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Benjamin was the only animal who did not side with either faction. He refused to believe either that food would become more plentiful or that the windmill would save work. Windmill or no windmill, he said, life would go on as it had always gone on– that is, badly. (5.11)
Question: Benjamin comes off as a Debbie Downer, but is he right? Or is Orwell saying it's just as bad to have no hope as to have too much hope?
Only old Benjamin professed to remember every detail of his long life and to know that things never had been, nor ever could be much better or much worse-hunger, hardship, and disappointment being, so he said, the unalterable law of life. (10.6)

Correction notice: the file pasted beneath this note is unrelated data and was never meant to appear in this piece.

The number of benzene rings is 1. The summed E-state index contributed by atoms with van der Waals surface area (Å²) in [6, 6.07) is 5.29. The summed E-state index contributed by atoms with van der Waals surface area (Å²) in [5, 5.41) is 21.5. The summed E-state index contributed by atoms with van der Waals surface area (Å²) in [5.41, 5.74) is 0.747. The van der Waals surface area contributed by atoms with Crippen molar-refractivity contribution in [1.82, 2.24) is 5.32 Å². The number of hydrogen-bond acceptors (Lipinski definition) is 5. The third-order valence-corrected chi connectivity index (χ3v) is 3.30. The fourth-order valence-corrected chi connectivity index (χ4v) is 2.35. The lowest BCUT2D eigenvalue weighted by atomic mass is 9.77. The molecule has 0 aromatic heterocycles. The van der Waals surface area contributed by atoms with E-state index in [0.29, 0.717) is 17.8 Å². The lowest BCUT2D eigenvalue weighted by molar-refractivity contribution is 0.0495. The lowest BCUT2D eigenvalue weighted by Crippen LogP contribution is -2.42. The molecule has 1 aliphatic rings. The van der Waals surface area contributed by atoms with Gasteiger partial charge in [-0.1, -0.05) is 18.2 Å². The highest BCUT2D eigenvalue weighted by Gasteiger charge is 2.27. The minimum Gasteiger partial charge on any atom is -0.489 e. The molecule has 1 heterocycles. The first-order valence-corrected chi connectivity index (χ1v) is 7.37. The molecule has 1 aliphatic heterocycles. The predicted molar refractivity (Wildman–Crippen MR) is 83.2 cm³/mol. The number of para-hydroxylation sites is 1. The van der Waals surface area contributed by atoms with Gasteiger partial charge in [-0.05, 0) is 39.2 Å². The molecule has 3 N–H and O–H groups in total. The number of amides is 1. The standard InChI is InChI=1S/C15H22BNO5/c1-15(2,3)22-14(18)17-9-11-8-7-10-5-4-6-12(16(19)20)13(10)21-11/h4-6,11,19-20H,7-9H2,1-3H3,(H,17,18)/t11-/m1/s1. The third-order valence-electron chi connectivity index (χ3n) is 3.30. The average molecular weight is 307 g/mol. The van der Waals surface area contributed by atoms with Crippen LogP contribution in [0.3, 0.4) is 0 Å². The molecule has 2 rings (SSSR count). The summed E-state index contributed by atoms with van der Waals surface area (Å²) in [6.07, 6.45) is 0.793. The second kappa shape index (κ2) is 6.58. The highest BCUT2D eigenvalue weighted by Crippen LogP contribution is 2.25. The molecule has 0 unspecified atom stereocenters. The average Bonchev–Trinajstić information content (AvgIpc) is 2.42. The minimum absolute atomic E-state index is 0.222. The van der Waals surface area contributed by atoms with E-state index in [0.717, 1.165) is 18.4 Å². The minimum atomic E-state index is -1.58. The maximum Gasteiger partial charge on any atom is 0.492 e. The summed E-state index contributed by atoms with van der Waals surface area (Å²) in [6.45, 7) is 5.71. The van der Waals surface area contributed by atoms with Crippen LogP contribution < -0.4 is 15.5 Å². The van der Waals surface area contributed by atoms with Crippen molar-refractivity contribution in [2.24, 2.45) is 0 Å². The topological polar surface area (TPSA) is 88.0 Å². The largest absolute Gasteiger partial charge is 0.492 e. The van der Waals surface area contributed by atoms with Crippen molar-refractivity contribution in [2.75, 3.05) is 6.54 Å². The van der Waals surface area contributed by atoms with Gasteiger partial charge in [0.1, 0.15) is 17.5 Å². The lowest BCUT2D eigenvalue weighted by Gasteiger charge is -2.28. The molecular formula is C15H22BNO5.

If it's true that things can't even be much better or worse, then why is Orwell even bothering to write Animal Farm? Does he agree with Benjamin? Or are we supposed to think that capitalism is still better than communism, no matter how bad it is? (This is where things get tricky.)